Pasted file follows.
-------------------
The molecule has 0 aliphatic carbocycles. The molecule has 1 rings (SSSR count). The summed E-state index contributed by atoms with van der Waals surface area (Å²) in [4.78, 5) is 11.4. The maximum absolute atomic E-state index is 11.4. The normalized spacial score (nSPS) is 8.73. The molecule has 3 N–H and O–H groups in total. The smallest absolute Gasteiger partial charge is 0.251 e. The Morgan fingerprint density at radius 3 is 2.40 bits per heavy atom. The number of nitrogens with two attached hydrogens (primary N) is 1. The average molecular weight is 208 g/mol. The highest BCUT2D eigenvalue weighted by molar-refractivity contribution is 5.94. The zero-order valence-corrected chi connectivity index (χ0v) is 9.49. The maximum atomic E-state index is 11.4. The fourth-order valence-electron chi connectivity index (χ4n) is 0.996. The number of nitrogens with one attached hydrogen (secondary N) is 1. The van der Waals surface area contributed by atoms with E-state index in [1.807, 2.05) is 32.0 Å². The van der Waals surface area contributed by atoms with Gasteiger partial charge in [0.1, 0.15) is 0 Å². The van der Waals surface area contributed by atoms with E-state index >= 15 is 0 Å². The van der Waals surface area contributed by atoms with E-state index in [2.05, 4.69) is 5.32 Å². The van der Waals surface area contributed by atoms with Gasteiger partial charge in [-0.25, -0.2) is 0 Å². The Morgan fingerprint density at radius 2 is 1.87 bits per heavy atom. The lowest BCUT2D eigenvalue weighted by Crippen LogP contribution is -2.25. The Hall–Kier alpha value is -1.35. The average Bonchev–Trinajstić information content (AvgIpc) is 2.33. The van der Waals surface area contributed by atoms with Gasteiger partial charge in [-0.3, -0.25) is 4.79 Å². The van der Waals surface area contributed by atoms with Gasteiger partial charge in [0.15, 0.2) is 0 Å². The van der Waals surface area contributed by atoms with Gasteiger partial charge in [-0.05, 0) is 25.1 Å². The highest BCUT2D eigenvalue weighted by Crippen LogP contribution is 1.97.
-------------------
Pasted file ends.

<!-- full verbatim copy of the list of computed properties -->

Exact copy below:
The molecule has 0 aliphatic carbocycles. The molecule has 1 rings (SSSR count). The summed E-state index contributed by atoms with van der Waals surface area (Å²) in [4.78, 5) is 11.4. The maximum absolute atomic E-state index is 11.4. The normalized spacial score (nSPS) is 8.73. The molecule has 3 N–H and O–H groups in total. The smallest absolute Gasteiger partial charge is 0.251 e. The Morgan fingerprint density at radius 3 is 2.40 bits per heavy atom. The number of nitrogens with two attached hydrogens (primary N) is 1. The average molecular weight is 208 g/mol. The highest BCUT2D eigenvalue weighted by molar-refractivity contribution is 5.94. The zero-order valence-corrected chi connectivity index (χ0v) is 9.49. The maximum atomic E-state index is 11.4. The fourth-order valence-electron chi connectivity index (χ4n) is 0.996. The number of nitrogens with one attached hydrogen (secondary N) is 1. The van der Waals surface area contributed by atoms with E-state index in [1.807, 2.05) is 32.0 Å². The van der Waals surface area contributed by atoms with Gasteiger partial charge in [0.1, 0.15) is 0 Å². The van der Waals surface area contributed by atoms with E-state index >= 15 is 0 Å². The van der Waals surface area contributed by atoms with E-state index in [2.05, 4.69) is 5.32 Å². The van der Waals surface area contributed by atoms with Gasteiger partial charge in [-0.25, -0.2) is 0 Å². The Morgan fingerprint density at radius 2 is 1.87 bits per heavy atom. The lowest BCUT2D eigenvalue weighted by Crippen LogP contribution is -2.25. The Hall–Kier alpha value is -1.35. The average Bonchev–Trinajstić information content (AvgIpc) is 2.33. The van der Waals surface area contributed by atoms with Gasteiger partial charge in [-0.3, -0.25) is 4.79 Å². The van der Waals surface area contributed by atoms with Gasteiger partial charge in [0.15, 0.2) is 0 Å². The van der Waals surface area contributed by atoms with Gasteiger partial charge in [-0.05, 0) is 25.1 Å². The highest BCUT2D eigenvalue weighted by Crippen LogP contribution is 1.97.